Besides the usual atrocities of stereotypical ‘Native inspired’ Halloween costumes we’re forced to endure, October and November brought on a barrage of mainstream attacks against Native identity, with an appropriation frenzy kicked off by a racist Paul Frank fashion show featuring B-list celebrities in faux feathers with war paint, that took us through a battle against international retailer ‘The Gap’ and their tee shirt that sang the praises of Manifest Destiny- and ended with the hypersexualization of Native women in a third rate No Doubt video, along with Victoria’s Secret model Karlie Kloss dressed in a floor length fake warbonnet and little else, parading down a catwalk. These travails all proved one thing: Natives with internet access are a force to be reckoned with. All of the aforementioned examples of heinous Native appropriation were halted, and apologies were given- some seemingly more sincere than others. Lastrealindians writers Chase Iron Eyes, Colby Tootoosis, Dana Lone Hill, Ruth Hopkins, Linda Tioleu, and Michelle Shining Elk each took on the trouble with Native appropriation in 2012.
4. The Native Vote
Lastrealindians encouraged Indian Country to get out and vote in 2012. September and October were filled with a series of columns discussing the importance of the Native Vote from Chase Iron Eyes, Ruth Hopkins, Renee Holt, Twyla Baker-Demaray, and LRI guest writers: Native American Journalists Association (NAJA) President Rhonda LeValdo, and North Dakota Native Vote Director Prairie Rose Seminole. Combined with other efforts, our hard work bore fruit. Election results showed that Democratic candidates for Congress, in particular Montana Senator Jon Tester and newly-elected North Dakota Senator Heidi Heitkamp, received record support from counties with high populations of Natives, albeit by slim margins.
3. The Vern Traversie Case
In April, Evelyn Red Lodge wrote about the plight of Vern Traversie, a member and resident of the Cheyenne River Sioux Tribe of South Dakota who came home from a 14-day stay in the hospital to find he had been horribly mutilated. In a shocking photograph taken the day after he came home, three Ks can be seen that were carved or burned into his abdomen. Vernon Traversie, is completely blind. He said his nightmare began when he had a heart attack while at the Heart Doctors office in Rapid City in August 2011. They immediately sent him a few blocks away to Rapid City Regional Hospital for emergency surgery, where it is suspected that the incident in question occurred. Within days of his story being publicized, there was a public outcry demanding justice for Vern. Concerned Natives mobilized in conjunction with Lastrealindians, Inc. and a march was held in May 2012 in Rapid City. Evelyn wrote an additional follow-up article about the Justice for Vern March. Litigation concerning Vern’s injuries continues.
In August, Chase Iron Eyes wrote about Pe’Sla, a sacred site used by the Oceti Sakowin (Great Sioux Nation) to conduct essential, predestined ceremonies for time immemorial, as well as several other Tribes. The site is also part of Lakota legend and history, and contains artifacts. Lastrealindians had discovered that the land, containing just under 2,000 pristine acres, was going up for auction by month’s end. While LRI and others maintained that Pe’Sla, as well as the Black Hills, still belongs to the Lakota, we realized that if the land were sold to a party other that the Oceti Sakowin, there was a high likelihood that it would be developed, and that a road would be put right through the heart of it. Lastrealindians worked with Oceti Sakowin Tribes and grassroots efforts to raise funds to buyback Pe’Sla, while also raising awareness. Lastrealindians core writers Renee Holt, Dana Lone Hill, Twyla Baker-Demaray, and Ruth Hopkins also wrote about Pe’Sla- as did guest writers Autumn White Eyes and Sol Guy. LRI’s initial fundraising campaign raised $388,000, and the second one raised over $70,000. Combined with money contributed from a private donor, Lastrealindians was able to contribute $900,000 to save Pe’Sla, with Oceti Sakowin Tribes kicking in the remainder needed to seal the $9 million dollar real estate transaction. Pe’Sla, The Heart of Everything That Is, was saved. The Oceti Sakowin closed the deal on November 30, 2012.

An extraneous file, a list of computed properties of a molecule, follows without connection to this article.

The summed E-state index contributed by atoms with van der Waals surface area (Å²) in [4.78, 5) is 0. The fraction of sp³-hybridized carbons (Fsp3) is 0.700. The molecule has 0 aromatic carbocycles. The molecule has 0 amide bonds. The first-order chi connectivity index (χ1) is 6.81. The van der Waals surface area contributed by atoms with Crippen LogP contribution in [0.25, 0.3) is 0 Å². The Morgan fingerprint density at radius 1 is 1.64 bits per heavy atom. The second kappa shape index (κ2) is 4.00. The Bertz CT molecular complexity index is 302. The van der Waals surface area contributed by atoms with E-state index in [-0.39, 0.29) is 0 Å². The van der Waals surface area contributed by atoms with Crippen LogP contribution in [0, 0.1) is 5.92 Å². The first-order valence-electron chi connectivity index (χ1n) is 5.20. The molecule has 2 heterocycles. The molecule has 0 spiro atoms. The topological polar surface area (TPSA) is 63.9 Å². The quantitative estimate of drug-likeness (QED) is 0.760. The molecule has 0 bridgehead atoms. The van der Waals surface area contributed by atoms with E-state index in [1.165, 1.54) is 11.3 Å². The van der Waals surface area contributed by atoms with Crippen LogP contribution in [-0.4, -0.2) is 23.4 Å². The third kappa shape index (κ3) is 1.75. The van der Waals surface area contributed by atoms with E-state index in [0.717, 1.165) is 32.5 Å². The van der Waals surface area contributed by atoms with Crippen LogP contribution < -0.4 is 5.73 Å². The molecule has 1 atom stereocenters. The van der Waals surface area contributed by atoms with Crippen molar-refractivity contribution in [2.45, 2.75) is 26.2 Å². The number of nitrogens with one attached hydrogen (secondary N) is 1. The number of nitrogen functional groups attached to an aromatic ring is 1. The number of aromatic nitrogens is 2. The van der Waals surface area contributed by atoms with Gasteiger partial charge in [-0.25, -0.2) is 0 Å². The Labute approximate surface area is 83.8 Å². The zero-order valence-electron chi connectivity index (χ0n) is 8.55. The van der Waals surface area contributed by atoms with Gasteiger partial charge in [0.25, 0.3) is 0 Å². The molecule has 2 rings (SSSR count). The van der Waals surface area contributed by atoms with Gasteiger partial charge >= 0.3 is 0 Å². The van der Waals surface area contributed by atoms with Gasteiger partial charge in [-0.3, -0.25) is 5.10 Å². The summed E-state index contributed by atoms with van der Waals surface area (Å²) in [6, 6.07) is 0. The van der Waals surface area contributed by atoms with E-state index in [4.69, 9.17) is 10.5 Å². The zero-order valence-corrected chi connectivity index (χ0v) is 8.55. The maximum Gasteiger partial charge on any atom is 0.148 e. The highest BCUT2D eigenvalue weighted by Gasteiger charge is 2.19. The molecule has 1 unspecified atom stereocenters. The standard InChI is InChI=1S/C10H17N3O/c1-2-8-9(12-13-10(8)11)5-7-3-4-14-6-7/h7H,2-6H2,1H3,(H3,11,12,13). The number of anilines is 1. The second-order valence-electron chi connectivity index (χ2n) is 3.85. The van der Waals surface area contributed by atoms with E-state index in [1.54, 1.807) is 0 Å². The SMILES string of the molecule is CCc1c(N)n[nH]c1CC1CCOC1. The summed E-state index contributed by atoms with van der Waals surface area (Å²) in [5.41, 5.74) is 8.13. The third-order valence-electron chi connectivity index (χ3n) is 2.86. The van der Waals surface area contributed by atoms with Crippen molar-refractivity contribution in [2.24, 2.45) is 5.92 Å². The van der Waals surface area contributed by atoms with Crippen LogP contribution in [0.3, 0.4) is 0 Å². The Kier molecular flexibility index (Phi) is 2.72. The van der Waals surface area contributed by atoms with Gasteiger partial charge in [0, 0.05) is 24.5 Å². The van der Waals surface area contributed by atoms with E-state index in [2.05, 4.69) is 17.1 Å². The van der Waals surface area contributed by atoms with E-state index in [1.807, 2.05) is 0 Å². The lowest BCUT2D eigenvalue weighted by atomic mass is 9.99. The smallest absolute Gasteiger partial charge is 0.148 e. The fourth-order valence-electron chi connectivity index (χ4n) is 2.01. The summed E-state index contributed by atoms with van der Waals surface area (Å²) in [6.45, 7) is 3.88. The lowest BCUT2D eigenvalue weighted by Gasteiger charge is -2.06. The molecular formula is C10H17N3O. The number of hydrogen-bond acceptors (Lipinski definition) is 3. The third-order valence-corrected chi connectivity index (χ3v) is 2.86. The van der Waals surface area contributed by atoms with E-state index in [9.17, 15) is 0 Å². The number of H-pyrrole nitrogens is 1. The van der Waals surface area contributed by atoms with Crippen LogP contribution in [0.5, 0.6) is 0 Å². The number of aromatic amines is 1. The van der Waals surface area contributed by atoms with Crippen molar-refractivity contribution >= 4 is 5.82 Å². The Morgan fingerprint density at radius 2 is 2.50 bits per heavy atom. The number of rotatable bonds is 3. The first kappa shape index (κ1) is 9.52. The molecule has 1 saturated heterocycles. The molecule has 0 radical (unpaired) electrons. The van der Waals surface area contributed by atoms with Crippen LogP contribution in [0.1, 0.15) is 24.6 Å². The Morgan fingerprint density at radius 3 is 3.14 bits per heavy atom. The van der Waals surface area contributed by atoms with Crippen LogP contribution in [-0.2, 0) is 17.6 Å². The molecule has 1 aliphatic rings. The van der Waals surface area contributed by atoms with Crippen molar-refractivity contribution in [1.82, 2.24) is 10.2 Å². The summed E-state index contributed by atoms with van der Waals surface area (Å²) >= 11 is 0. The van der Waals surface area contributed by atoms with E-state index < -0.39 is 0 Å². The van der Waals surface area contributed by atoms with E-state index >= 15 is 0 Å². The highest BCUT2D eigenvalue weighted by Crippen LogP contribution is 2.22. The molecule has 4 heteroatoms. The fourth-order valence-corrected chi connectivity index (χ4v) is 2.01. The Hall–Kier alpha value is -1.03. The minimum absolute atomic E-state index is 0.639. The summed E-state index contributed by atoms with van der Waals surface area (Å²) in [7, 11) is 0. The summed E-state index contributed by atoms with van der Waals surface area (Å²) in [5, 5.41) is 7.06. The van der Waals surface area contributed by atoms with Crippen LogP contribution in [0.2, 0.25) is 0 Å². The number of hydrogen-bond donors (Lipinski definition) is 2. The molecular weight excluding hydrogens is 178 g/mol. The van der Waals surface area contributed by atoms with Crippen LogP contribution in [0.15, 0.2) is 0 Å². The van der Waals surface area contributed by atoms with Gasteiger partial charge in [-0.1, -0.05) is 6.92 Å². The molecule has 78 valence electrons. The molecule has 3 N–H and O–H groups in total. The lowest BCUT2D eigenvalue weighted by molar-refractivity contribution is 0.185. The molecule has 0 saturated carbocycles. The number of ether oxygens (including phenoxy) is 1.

1. Idle No More
Wait! We’ve saved the biggest news story for last. December 2012 brought us the Idle No More movement. Idle No More started with a reaction by First Nations Indigenous to an attack on Indigenous treaty rights by the Harper government, including Omnibus Bill C-45, and has grown into an international movement as Indigenous peoples throughout the world hold flash mob round dances, set up blockades, and protest in support of Idle No More and Attawapiskat Chief Theresa Spence, who has been on a hunger strike for 24 days. We were first alerted to this First Nations resurgence by First Nations Lastrealindians- founding writer Colby Tootoosis, and Lastrealindians 2012 Contest Winner, Sarah Koi. Both wrote about the Idle No More movement, as did LRI guest writers Delores Schilling and Patricia Stein. Renee Holt, Chase Iron Eyes, and Ruth Hopkins have also written about Idle No More, and the movement continues…
*We thank our dedicated and talented team of writers, staff, and artists, as well as you, our readers and supporters. We couldn’t have done it without you. 2013 will be even better.